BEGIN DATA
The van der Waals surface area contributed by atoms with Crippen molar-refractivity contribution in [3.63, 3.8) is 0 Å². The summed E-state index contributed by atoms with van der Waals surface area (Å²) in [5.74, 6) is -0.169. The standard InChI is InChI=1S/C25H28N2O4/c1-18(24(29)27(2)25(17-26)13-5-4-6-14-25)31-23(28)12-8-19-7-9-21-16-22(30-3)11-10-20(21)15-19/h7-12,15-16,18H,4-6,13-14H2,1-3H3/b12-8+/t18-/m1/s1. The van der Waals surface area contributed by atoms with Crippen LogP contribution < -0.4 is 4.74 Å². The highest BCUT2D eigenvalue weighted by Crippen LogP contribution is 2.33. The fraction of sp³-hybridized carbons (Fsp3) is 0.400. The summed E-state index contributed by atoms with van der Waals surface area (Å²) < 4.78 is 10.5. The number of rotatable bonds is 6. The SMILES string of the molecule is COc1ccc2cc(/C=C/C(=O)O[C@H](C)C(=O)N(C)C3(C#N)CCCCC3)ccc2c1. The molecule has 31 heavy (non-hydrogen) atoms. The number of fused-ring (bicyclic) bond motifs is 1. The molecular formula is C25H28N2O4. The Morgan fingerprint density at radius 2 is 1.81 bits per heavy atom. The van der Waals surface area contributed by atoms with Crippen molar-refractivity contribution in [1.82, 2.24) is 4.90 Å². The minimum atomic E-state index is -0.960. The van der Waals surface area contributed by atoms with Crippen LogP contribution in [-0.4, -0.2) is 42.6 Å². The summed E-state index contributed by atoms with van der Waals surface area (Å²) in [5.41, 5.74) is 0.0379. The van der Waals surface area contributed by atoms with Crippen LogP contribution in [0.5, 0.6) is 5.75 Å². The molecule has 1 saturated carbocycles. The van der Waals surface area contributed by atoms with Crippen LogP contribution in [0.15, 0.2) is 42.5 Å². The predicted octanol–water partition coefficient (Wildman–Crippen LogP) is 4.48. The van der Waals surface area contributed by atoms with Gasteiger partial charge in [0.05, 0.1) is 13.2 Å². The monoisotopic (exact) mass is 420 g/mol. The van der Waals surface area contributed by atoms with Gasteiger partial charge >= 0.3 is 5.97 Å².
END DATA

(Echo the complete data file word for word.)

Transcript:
The van der Waals surface area contributed by atoms with Crippen molar-refractivity contribution in [3.63, 3.8) is 0 Å². The summed E-state index contributed by atoms with van der Waals surface area (Å²) in [5.74, 6) is -0.169. The standard InChI is InChI=1S/C25H28N2O4/c1-18(24(29)27(2)25(17-26)13-5-4-6-14-25)31-23(28)12-8-19-7-9-21-16-22(30-3)11-10-20(21)15-19/h7-12,15-16,18H,4-6,13-14H2,1-3H3/b12-8+/t18-/m1/s1. The van der Waals surface area contributed by atoms with Crippen LogP contribution < -0.4 is 4.74 Å². The highest BCUT2D eigenvalue weighted by Crippen LogP contribution is 2.33. The fraction of sp³-hybridized carbons (Fsp3) is 0.400. The summed E-state index contributed by atoms with van der Waals surface area (Å²) < 4.78 is 10.5. The number of rotatable bonds is 6. The SMILES string of the molecule is COc1ccc2cc(/C=C/C(=O)O[C@H](C)C(=O)N(C)C3(C#N)CCCCC3)ccc2c1. The molecule has 31 heavy (non-hydrogen) atoms. The number of fused-ring (bicyclic) bond motifs is 1. The molecular formula is C25H28N2O4. The Morgan fingerprint density at radius 2 is 1.81 bits per heavy atom. The van der Waals surface area contributed by atoms with Crippen molar-refractivity contribution in [1.82, 2.24) is 4.90 Å². The minimum atomic E-state index is -0.960. The van der Waals surface area contributed by atoms with Crippen LogP contribution in [-0.4, -0.2) is 42.6 Å². The summed E-state index contributed by atoms with van der Waals surface area (Å²) in [5.41, 5.74) is 0.0379. The van der Waals surface area contributed by atoms with Crippen LogP contribution in [0.5, 0.6) is 5.75 Å². The molecule has 1 saturated carbocycles. The van der Waals surface area contributed by atoms with Crippen LogP contribution in [0.15, 0.2) is 42.5 Å². The predicted octanol–water partition coefficient (Wildman–Crippen LogP) is 4.48. The van der Waals surface area contributed by atoms with Gasteiger partial charge in [0.05, 0.1) is 13.2 Å². The monoisotopic (exact) mass is 420 g/mol. The van der Waals surface area contributed by atoms with Gasteiger partial charge >= 0.3 is 5.97 Å².